Vestal Review: You’ve published short stories but more recently flash fiction. Why the small scale?
Rone Shavers: It’s not really a question of scale, it’s more a question of intention. Every story that I write is only as long as it needs to be. And while there are some things and ideas that I like to work out in a very small space, I want to explore others from multiple angles and perspectives, meaning that a longer, perhaps more verbose approach is necessary. That’s all it is. At the heart of it is a desire to experiment with different types of lengths, styles, and fictional forms.
VR: What are you trying to accomplish in your Crônica series?
RS: Crônicas are, for me, a way to deliberately defy the multiple constraints of easy literary categorization. Especially since, well, what is the crônica? Where do they fit, in terms of contemporary literary genres? Are they flash fiction, prose poetry, confessional or observational diary work (and thus, non-fiction), or something else entirely, like a collection of aphorisms? The answer is that in Spanish-speaking and Portuguese-speaking countries, they’ve been written and published as all of the above. So, since the form has room for all sorts of hybrid and/or cross-genre work, why not play around with it, if only just to see how and where it takes me?
VR: Does your novel, Silverfish, have any connection with flash fiction?
RS: Well, the novel and my shorter works both tend to revolve around the idea of narrative experimentation. Especially since I’m not all that interested in adhering to those reader-friendly, novelistic conventions such as relatable characters or a compelling plot. I’m much more interested instead in discovering just what a narrative can do, as well as how it can do it. In that way there may likely be a strong, aesthetic connection to flash, but that’s about as far as I’ll go. I’ll leave it up to critics better than myself to decide if there are any other, particular ties.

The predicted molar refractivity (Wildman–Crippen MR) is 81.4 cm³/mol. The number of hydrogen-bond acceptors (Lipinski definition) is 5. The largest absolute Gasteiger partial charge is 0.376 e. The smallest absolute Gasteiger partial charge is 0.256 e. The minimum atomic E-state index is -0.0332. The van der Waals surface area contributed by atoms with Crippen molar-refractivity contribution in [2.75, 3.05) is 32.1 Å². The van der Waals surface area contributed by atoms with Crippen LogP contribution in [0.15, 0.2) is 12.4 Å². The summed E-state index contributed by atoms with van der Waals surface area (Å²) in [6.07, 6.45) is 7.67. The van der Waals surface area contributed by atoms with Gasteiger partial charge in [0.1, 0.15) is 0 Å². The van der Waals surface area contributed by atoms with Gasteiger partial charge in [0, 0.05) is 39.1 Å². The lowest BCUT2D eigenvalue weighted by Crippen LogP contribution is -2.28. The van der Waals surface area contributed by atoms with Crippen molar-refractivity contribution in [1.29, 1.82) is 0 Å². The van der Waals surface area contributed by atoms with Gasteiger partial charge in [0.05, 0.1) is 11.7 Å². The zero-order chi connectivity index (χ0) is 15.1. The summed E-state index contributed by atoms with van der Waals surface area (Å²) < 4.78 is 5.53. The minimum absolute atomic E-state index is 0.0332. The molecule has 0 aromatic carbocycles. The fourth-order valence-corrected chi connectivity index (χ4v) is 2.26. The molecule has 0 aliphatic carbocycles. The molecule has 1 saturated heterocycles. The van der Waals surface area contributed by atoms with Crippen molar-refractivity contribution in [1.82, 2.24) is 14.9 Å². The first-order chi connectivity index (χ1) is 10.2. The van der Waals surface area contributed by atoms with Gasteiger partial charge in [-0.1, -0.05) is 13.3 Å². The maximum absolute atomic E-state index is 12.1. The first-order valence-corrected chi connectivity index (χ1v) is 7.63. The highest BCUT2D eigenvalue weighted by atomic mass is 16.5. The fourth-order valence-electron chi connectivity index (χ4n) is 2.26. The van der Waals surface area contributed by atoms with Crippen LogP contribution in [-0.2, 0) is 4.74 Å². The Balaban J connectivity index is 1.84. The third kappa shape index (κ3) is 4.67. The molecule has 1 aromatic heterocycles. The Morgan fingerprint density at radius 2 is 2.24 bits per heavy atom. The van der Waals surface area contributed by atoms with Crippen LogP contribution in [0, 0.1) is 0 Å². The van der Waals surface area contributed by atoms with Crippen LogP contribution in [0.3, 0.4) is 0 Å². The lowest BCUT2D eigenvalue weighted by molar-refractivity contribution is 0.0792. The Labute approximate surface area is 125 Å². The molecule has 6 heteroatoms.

VR: What are you working on now?
RS: For the most part I’m still working on crônicas, because they’re fun to write and for the reasons mentioned above. I’ve a few ideas gestating for a longer, novel-length work, but it’s probably best not to say much about the project just yet, because I haven’t totally thought it through.
VR: Gore Vidal once observed, “Teaching has ruined more American novelists than drink.” How do you reconcile your teaching with your writing?
RS: They’re two different things, chlorine and ammonia, so I don’t mix them. Teaching takes up a lot of mental and even physical energy—every class is a performance in its own right!—so…. So I probably lied when answering your first question. Part of the reason I work on short-form fiction is that it’s a lot easier to produce during a regular teaching semester. I work on longer pieces during summers, when my time is my own and I grow mentally expansive.
Rone Shavers is the author of Silverfish, an experimental Afrofuturist novel just released by Clash Books. His fiction has appeared in various journals, including Another Chicago Magazine, Big Other, Black Warrior Review, PANK, and The Operating System. Shavers’ non-fiction essays and essay-length reviews have appeared in such diverse publications as American Book Review, BOMB, Electronic Book Review, Fiction Writers Review, and The Quarterly Conversation. He is fiction and hybrid genre editor at Obsidian: Literature and Arts in the African Diaspora, and he teaches courses in creative writing and contemporary literature at The College of Saint Rose in Albany, New York. For more information, go to his website: www.roneshavers.com.